“What’s The Point?” a Pathway to Inclusion for Autistic and Neurodivergent People

“What’s The Point?” a Pathway to Inclusion for Autistic and Neurodivergent People

By Jeff Baker

Inclusion is the new buzz word in the 21st century, and rightly so. We should be innovating and striving for greater levels of inclusion, but typically when people think of inclusion they imagine ways of bringing marginalised people into what they consider normalcy rather than altering what’s considered normal to include marginalised people. You can see this happening a lot in almost every area of advocacy and inclusion. Many organisations think being culturally inclusive means hiring one person of colour and expecting them to merge into the existing white dominant culture rather than restructuring to include a wide breadth of cultural and class diversity and truly valuing the different perspectives and ways of doing things these people bring to the table. Typically people will be open to 2SLGBTQIA+ diversity so long as that diversity fits into a preconceived cultural model of cis heteronormativity. Disability inclusion typically involves able bodied and non disabled people making accommodations they think will help the disabled community without actually consulting the disabled community. And when it comes to autism and neurodiversity we have multiple methods of trying to force autistic and neurodiverse people into looking and acting allistic and neurotypical rather than actually accommodating their needs.

As an autistic clergy person and community facilitator myself, I am often consulted on how to make religious and community spaces more accessible to autistic and neurodivergent people. The question I always ask the people I’m talking to is this: What’s the point? What is the point of what you are doing here? Not in a rude way, legitimately, what is the goal of your organisation? If the goal of a church service is to provide access to community, spiritual guidance, and a learning opportunity, success in those areas will look very different for an autistic than they will for an allistic person. And to be clear, every autistic person is different and there is no one size fits all solution. Instead we need to be open to rejecting the appearance of normalcy in favour of actually reaching the goal. An allistic or neurotypical person will show they are paying attention by sitting still, making eye contact, possibly nodding, or offering verbal cues that they understand what is being said. And while I can do all those things, I am masking when I do them. All my energy is going into appearing allistic and when I do that I don’t have a lot of mental bandwidth left to store information or even comprehend what is being said. However, if I’m allowed to disengage eye contact, draw, or move around the space I’m in, my comprehension and recollection ability skyrockets. But to an allistic or neurotypical person it looks like I’m not listening or being rude. So what is the point? Is the point the appearance of normalcy? Or is the point me hearing and understanding what’s being said to me? True inclusion allows me to exist in the space as I am, not how you would like me to be.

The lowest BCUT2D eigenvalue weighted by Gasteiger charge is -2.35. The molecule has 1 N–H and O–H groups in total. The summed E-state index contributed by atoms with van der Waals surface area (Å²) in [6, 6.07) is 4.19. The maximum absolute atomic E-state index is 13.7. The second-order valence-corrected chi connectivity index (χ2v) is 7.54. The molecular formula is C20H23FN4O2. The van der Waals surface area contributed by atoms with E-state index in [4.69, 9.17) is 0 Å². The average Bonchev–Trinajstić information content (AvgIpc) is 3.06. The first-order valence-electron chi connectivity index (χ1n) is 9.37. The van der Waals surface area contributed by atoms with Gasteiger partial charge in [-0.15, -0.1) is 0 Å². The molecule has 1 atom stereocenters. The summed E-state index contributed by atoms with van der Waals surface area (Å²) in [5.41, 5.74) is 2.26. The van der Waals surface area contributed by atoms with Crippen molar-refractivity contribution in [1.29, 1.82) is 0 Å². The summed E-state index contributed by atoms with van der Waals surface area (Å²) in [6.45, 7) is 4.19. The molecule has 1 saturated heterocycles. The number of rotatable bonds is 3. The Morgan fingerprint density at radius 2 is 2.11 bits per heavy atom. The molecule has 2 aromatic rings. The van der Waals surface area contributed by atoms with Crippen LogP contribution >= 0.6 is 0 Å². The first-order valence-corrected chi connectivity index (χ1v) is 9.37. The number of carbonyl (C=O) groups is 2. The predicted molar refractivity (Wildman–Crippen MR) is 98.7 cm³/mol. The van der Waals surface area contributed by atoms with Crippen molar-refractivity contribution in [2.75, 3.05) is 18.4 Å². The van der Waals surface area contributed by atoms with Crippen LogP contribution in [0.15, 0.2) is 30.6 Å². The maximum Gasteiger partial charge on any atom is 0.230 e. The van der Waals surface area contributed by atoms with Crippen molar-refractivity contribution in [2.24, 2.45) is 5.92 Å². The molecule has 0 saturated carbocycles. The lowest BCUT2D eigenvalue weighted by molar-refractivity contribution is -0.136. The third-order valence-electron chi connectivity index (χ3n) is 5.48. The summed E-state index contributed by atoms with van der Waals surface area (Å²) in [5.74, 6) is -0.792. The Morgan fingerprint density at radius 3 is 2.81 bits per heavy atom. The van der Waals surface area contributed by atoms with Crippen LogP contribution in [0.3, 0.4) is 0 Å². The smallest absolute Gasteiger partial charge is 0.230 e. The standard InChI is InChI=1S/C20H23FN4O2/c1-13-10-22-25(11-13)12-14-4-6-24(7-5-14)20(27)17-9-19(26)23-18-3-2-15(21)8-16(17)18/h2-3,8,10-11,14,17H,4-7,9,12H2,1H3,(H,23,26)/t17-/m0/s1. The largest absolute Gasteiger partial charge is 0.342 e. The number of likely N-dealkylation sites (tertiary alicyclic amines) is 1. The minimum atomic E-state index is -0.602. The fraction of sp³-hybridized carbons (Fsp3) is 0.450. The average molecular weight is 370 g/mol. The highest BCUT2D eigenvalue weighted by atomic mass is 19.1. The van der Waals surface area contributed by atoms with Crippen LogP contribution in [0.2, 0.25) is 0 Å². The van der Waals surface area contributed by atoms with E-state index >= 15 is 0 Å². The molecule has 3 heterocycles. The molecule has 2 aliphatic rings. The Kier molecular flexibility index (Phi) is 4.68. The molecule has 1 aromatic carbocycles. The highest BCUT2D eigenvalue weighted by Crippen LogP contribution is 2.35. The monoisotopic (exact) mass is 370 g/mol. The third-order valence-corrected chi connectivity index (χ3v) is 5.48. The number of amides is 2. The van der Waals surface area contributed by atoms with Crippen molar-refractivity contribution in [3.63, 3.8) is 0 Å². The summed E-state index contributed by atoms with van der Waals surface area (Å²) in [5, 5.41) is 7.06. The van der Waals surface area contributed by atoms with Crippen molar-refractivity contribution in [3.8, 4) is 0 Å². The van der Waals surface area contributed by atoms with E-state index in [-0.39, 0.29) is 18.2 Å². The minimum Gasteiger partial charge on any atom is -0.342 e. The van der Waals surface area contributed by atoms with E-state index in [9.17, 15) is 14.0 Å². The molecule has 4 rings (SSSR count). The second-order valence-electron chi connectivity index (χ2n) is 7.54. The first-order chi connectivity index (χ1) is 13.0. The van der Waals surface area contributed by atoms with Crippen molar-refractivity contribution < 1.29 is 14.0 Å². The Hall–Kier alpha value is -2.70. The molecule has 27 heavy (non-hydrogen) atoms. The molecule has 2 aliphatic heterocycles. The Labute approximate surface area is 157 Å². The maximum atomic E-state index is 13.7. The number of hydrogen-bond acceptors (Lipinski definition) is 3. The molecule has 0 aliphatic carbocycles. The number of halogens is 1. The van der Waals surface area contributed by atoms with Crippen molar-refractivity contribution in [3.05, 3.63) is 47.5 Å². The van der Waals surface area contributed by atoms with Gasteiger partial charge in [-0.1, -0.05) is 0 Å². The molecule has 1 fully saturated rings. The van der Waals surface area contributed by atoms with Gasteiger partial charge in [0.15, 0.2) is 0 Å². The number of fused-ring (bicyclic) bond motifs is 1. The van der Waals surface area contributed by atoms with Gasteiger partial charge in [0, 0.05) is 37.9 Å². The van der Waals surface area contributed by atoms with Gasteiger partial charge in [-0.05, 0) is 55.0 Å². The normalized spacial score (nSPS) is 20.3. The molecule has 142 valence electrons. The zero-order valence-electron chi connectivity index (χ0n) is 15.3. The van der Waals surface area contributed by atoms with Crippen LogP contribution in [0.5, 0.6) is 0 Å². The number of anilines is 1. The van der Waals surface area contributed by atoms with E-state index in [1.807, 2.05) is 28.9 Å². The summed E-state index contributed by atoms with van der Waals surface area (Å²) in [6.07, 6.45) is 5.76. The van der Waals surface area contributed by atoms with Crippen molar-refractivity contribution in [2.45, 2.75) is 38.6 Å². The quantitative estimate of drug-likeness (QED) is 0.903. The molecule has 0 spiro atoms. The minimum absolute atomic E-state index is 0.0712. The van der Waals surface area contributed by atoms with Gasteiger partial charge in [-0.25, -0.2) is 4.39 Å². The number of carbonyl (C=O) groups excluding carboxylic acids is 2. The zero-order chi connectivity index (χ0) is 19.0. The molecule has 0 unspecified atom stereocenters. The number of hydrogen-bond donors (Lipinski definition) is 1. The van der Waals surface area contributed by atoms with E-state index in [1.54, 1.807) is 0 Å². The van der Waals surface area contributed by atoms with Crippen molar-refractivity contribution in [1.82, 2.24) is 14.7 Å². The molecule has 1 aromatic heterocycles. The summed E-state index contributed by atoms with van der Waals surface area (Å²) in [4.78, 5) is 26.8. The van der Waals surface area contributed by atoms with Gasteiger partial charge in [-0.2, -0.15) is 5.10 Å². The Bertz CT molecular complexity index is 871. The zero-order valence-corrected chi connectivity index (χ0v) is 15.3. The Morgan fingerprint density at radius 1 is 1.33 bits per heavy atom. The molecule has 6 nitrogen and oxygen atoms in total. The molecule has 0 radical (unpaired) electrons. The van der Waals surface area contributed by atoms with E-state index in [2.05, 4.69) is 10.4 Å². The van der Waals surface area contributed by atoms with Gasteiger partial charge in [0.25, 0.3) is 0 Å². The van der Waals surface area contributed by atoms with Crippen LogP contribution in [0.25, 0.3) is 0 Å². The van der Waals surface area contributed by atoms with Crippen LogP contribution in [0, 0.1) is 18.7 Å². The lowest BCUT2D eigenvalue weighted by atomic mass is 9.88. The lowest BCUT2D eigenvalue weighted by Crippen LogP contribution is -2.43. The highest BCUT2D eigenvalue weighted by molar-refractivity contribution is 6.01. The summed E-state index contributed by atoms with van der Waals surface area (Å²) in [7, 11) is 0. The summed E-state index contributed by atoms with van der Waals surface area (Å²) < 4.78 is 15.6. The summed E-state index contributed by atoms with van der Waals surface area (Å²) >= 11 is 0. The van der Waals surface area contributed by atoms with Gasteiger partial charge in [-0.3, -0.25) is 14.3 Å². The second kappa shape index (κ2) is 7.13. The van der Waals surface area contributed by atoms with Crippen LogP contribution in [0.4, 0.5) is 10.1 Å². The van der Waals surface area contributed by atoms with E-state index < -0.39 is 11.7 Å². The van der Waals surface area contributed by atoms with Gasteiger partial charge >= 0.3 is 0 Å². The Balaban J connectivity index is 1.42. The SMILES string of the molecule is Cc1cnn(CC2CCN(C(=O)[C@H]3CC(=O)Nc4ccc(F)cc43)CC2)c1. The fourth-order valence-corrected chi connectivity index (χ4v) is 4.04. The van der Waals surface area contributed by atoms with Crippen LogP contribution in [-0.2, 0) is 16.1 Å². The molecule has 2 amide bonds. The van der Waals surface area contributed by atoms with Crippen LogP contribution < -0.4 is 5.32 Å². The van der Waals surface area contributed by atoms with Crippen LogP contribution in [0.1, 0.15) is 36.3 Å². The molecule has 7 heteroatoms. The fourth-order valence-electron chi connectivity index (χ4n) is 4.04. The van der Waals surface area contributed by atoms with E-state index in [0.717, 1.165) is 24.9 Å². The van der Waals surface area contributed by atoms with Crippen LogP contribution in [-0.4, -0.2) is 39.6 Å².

Now, there are times where people have conflicting needs. Perhaps one person requires the ability to make real time commentary about what they are learning out loud, and another person requires absolute silence, these two needs conflict with each other. But the answer is to work with both parties in that case to find a solution that works for everyone and doesn’t isolate or cut someone off from the community.

Likewise, in a work environment getting maximum productivity out of me is going to look different than an allistic or neurotypical person. I might need to have a podcast on in the background to distract the ADHD part of my brain and actually be able to focus on a task. If I have a day full of socializing that will require a degree of masking I may need to schedule a buffer day of quiet work to recover and recalibrate. I may need to take frequent breaks and work an overall longer day so I don’t burn myself out powering through long stretches of focus. That being said, my needs will be different than every other autistic person, so true inclusion requires involving the people you are trying to include in the solution.

Different attention levels and sensory needs will require different solutions, but we must always come back to the question: What’s the point? If the point is productivity and longevity in work situations, or community and comprehension in religious situations, or retention and recall in education situations, then simply striving for the appearance of normalcy while having autistics and neurodiverse people in the room is not true inclusion. True inclusion involves redefining what normal is, and that’s the point.

Terms used:

2SLGBTQIA+: an acronym that stands for Two Spirit, Lesbian, Gay, Bisexual, Trans, Queer, Intersex, and Asexual. The plus sign indicates a wider spectrum of gender and sexuality that is recognized and included in the community but that was not mentioned in the acronym.

Cis heteronormativity: what is considered culturally normal for cisgendered heterosexuals

Neurodiversity: the diversity of neurologies found within a given population

Autism: a variant neurological structure that does not pare back unused neurons and can result in sensory overload

Autistic: the preferred nomenclature for people diagnosed with autism

Allistic: not autistic

Neurotypical: the dominant neurology within a given population

Neurodivergent: not neurotypical

Masking: the method by which autistic people adopt neurotypical behaviours to blend in with their peers and avoid social ostracization

ADHD: Attention Deficit Hyperactivity Disorder